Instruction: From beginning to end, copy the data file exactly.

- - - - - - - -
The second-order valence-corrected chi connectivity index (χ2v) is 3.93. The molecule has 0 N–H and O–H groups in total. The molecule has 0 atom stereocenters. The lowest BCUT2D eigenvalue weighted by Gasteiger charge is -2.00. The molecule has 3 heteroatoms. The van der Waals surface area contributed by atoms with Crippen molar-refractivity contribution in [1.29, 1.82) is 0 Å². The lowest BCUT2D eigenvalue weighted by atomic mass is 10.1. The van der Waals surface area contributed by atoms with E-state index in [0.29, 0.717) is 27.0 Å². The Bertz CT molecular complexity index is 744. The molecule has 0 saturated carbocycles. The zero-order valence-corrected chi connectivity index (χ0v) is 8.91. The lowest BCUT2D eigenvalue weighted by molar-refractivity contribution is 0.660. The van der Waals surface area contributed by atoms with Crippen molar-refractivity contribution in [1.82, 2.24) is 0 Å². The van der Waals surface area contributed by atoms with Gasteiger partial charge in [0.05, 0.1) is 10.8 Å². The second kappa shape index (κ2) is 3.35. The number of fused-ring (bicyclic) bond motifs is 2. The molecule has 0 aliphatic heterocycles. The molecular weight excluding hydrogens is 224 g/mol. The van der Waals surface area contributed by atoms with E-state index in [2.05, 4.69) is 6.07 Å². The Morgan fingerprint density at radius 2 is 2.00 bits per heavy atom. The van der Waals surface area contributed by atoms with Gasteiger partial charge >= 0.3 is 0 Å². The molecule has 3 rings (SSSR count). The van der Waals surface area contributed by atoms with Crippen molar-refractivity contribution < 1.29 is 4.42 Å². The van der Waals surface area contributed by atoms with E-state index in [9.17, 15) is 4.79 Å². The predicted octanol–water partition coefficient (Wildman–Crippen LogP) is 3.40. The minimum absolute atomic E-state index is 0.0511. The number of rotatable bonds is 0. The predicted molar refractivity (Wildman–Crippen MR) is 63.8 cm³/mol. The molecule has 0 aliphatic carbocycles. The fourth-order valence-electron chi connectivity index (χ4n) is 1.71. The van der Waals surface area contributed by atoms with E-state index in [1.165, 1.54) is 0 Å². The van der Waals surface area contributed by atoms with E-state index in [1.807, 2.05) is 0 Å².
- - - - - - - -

The second-order valence-corrected chi connectivity index (χ2v) is 3.93. The molecule has 0 N–H and O–H groups in total. The molecule has 0 atom stereocenters. The lowest BCUT2D eigenvalue weighted by Gasteiger charge is -2.00. The molecule has 3 heteroatoms. The van der Waals surface area contributed by atoms with Crippen molar-refractivity contribution in [1.29, 1.82) is 0 Å². The lowest BCUT2D eigenvalue weighted by atomic mass is 10.1. The van der Waals surface area contributed by atoms with E-state index in [0.29, 0.717) is 27.0 Å². The Bertz CT molecular complexity index is 744. The molecule has 0 saturated carbocycles. The zero-order valence-corrected chi connectivity index (χ0v) is 8.91. The lowest BCUT2D eigenvalue weighted by molar-refractivity contribution is 0.660. The van der Waals surface area contributed by atoms with Crippen molar-refractivity contribution in [1.82, 2.24) is 0 Å². The van der Waals surface area contributed by atoms with Gasteiger partial charge in [0.05, 0.1) is 10.8 Å². The second kappa shape index (κ2) is 3.35. The number of fused-ring (bicyclic) bond motifs is 2. The molecule has 0 aliphatic heterocycles. The molecular weight excluding hydrogens is 224 g/mol. The van der Waals surface area contributed by atoms with E-state index in [2.05, 4.69) is 6.07 Å². The Morgan fingerprint density at radius 2 is 2.00 bits per heavy atom. The van der Waals surface area contributed by atoms with Gasteiger partial charge >= 0.3 is 0 Å². The molecule has 3 rings (SSSR count). The van der Waals surface area contributed by atoms with Crippen molar-refractivity contribution < 1.29 is 4.42 Å². The van der Waals surface area contributed by atoms with E-state index in [9.17, 15) is 4.79 Å². The predicted octanol–water partition coefficient (Wildman–Crippen LogP) is 3.40. The minimum absolute atomic E-state index is 0.0511. The number of rotatable bonds is 0. The predicted molar refractivity (Wildman–Crippen MR) is 63.8 cm³/mol. The molecule has 0 aliphatic carbocycles. The fourth-order valence-electron chi connectivity index (χ4n) is 1.71. The van der Waals surface area contributed by atoms with E-state index in [1.165, 1.54) is 0 Å². The van der Waals surface area contributed by atoms with E-state index in [1.807, 2.05) is 0 Å².